Welcome to the Forest Flyer, an occasional news update from the United States Forest Service International Programs Africa and Middle East Team. To view previous issues of this newsletter, please  click here . For more information about our programs, contact Kathleen Sheridan, Assistant Director, at kathleen.sheridan@usda.gov.
SUMMER 2020
Across the world, people are seeking open space, forests and parks to cope with the impacts of COVID-19. Large parks and natural areas have become refuges for maintaining physical, mental and emotional health and well-being.

Natural resource managers are adapting their practices and protocols to help people maintain social distancing and to protect public spaces from increased use.

In New York City, U.S. Department of Agriculture (USDA) Forest Service personnel use a Stew-MAP database to track the activities of local stewardship groups -- from kayaking groups to environmen tal justice groups -- and to help them raise their visibility and make connections.

The Stew-MAP database can also show how local groups are responding to the COVID crisis and offering support through conservation-minded activities -- from bird counting, to low-impact trail walking, to connecting farmers to buyers for their produce.

Stew maps and related tools highlight stewardship gaps and overlaps, enhance citizen monitoring projects, promote broader public engagement with on-the-ground environmental work, build effective partnerships among stakeholders involved in urban sustainability, and promote climate change adaptation efforts.

Find out more by clicking to the right.
Stew-MAP: Stewardship Mapping & Assessment Project

The Stewardship Mapping & Assessment Project (Stew-MAP) has compiled information on hundreds of local citizen groups that are involved in stewardship actions in their local communities. Groups that have submitted information to a Stew-MAP survey...

Read more
toolkit.climate.gov
STORIES FROM THE FIELD

EGYPT
Growing Green Cities
In the Middle East and North Africa, passionate natural resource activists are greening their cities through urban agriculture, rooftop gardens, innovative waste management solutions, and community engagement.

The U.S. Forest Service recently brought together a group of individuals from Egypt, Lebanon, Jordan, Tunisia, and the West Bank to learn about urban environmental initiatives in Cairo, Egypt and to generate ideas and inspiration for how to expand and enhance urban programs in their home countries.

The Green Cities Study Tour  included an intensive week of site visits and discussions with local NGOs, businesses, and community activists working to make Cairo a green city. With guidance from the U.S. Forest Service and local specialists, each participant returned home with a unique action plan to implement in their own cities.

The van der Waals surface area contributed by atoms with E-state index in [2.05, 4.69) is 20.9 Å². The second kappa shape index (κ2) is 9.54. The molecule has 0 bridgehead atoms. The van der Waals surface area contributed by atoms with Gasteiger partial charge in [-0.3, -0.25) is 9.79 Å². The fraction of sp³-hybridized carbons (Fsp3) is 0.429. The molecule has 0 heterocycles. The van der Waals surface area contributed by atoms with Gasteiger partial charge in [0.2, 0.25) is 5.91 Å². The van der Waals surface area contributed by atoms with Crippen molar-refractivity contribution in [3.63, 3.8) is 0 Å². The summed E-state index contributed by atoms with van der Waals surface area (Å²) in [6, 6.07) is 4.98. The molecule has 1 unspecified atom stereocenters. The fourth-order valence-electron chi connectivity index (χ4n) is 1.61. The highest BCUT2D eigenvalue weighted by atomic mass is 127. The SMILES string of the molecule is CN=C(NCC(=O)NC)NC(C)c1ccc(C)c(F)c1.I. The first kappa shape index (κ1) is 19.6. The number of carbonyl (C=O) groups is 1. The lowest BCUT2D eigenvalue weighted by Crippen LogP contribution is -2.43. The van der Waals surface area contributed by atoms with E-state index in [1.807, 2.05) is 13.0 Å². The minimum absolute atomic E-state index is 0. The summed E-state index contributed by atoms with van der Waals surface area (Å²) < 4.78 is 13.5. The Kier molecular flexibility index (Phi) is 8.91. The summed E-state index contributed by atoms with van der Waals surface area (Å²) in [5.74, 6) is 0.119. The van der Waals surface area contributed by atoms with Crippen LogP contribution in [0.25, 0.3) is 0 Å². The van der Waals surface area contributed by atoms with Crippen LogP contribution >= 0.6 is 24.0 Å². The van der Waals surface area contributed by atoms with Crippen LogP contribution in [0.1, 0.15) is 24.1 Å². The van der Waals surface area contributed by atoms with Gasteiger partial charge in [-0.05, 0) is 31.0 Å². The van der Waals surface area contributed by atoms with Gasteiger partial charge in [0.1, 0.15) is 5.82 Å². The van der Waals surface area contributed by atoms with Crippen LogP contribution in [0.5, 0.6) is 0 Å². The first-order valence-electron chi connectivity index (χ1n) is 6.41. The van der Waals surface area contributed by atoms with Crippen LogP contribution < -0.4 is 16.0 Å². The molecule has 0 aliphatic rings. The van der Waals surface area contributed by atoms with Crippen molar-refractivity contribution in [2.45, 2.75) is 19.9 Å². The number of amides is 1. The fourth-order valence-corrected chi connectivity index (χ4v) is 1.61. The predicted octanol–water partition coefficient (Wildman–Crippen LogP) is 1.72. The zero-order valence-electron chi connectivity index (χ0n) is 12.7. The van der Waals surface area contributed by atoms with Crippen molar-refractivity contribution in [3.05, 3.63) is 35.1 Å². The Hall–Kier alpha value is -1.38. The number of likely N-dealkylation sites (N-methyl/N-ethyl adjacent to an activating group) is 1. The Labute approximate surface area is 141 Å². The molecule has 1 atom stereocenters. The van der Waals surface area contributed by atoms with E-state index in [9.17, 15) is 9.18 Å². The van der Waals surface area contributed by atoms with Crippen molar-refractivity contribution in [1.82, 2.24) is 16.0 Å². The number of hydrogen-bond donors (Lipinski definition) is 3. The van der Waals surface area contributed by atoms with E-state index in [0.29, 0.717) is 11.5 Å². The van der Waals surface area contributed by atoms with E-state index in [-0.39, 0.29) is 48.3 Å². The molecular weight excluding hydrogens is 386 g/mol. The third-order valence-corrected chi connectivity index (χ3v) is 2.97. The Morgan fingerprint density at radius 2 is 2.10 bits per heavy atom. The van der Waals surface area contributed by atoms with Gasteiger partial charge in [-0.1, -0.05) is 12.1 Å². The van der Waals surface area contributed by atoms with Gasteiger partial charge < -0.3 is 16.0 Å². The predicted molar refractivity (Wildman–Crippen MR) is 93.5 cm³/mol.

Topics covered over the week-long study tour included multi-sectoral partnerships, urban revitalization, economic viability and sustainability, women’s empowerment, and youth engagement and education.

At the end of the week, participants established a regional network to continue the sharing of ideas and resources. All participants have plans to build momentum around urban greening in the Middle East and North Africa.

Visit our Green Cities Study Tour web page to learn more.
Growing Green Cities

Above, Green Study Tour participants visit green rooftops and discuss innovating greening solutions for urban landscapes.

Read more
medium.com
"The study tour in Egypt was a special opportunity to look closely into the several options we can apply in Lebanon, based on concrete examples proving that these concepts are not a form of westernization or illusions only found in developed countries, but an answer to basic needs found in every city," said Julia Hani, project coordinator with the Lebanon Reforestation Initiative
STORIES FROM THE FIELD

RWANDA
Conservation Aware Children Save Grey Crowned Crane Chick
The Rwanda Wildlife Conservation Association (RWCA) is dedicated to protecting Rwanda’s threatened species and engaging with local communities to do so. They have recently established Umusambi Village, a refuge for Grey Crowned Cranes where Kigali residents and visiting groups can experience green spaces and learn about conservation. Umusambi Village and RWCA prioritize community engagement and education as key components to sustainable conservation. That approach is already showing results, even in the time of COVID-19.

A group of children who had participated in RWCA’s community outreach program recently approached an RWCA volunteer named Jacques with news that they had found a Grey Crowned Crane chick wandering alone in their neighborhood. The children had learned the importance of protecting endangered Grey Crowned Cranes and wanted to make sure the special bird found safety.

Together, the children and Jacques captured the chick and called RWCA for advice. Jacques then took the lead in reintroducing the chick to its family and monitoring it to make sure all was well.

The story illustrates how RWCA's community engagement and education model is working. Communities across Rwanda are becoming more aware of and involved in conservation efforts.
Above, a team of U.S. Forest Service experts on wetland ecology, engineering, and tourism work with the Rwanda Wildlife Conservation Association to transform a degraded wetland outside of Kigali into an educational center and sanctuary for Grey Crowned Cranes, called Umusambi Village. Umusambi welcomed its first group of 51 rescued cranes to their new home at the end of 2019 (see below).

The sanctuary is now an ecotourism destination and green space for Kigali residents and domestic and international visitors.
PUTTING IT IN PERSPECTIVE
Green Space for Health